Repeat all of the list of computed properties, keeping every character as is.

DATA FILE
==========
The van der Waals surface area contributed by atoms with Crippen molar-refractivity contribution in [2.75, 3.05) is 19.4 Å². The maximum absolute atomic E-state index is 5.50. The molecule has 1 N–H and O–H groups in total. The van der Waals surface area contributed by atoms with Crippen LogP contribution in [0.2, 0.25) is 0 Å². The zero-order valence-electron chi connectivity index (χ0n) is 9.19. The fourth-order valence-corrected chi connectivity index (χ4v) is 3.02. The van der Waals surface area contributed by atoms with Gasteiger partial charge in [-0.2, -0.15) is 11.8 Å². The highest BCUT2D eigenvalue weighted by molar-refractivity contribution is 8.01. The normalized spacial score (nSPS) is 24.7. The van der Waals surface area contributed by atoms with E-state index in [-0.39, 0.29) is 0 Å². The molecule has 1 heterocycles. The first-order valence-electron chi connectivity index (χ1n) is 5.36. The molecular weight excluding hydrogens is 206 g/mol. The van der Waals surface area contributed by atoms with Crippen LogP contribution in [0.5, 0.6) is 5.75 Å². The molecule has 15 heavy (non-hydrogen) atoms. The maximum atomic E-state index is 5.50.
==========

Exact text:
The van der Waals surface area contributed by atoms with Crippen molar-refractivity contribution in [2.75, 3.05) is 19.4 Å². The maximum absolute atomic E-state index is 5.50. The molecule has 1 N–H and O–H groups in total. The van der Waals surface area contributed by atoms with Crippen LogP contribution in [0.2, 0.25) is 0 Å². The zero-order valence-electron chi connectivity index (χ0n) is 9.19. The fourth-order valence-corrected chi connectivity index (χ4v) is 3.02. The van der Waals surface area contributed by atoms with Gasteiger partial charge in [-0.2, -0.15) is 11.8 Å². The highest BCUT2D eigenvalue weighted by molar-refractivity contribution is 8.01. The normalized spacial score (nSPS) is 24.7. The van der Waals surface area contributed by atoms with E-state index in [-0.39, 0.29) is 0 Å². The molecule has 1 heterocycles. The first-order valence-electron chi connectivity index (χ1n) is 5.36. The molecular weight excluding hydrogens is 206 g/mol. The van der Waals surface area contributed by atoms with Crippen LogP contribution in [0.5, 0.6) is 5.75 Å². The molecule has 15 heavy (non-hydrogen) atoms. The maximum atomic E-state index is 5.50.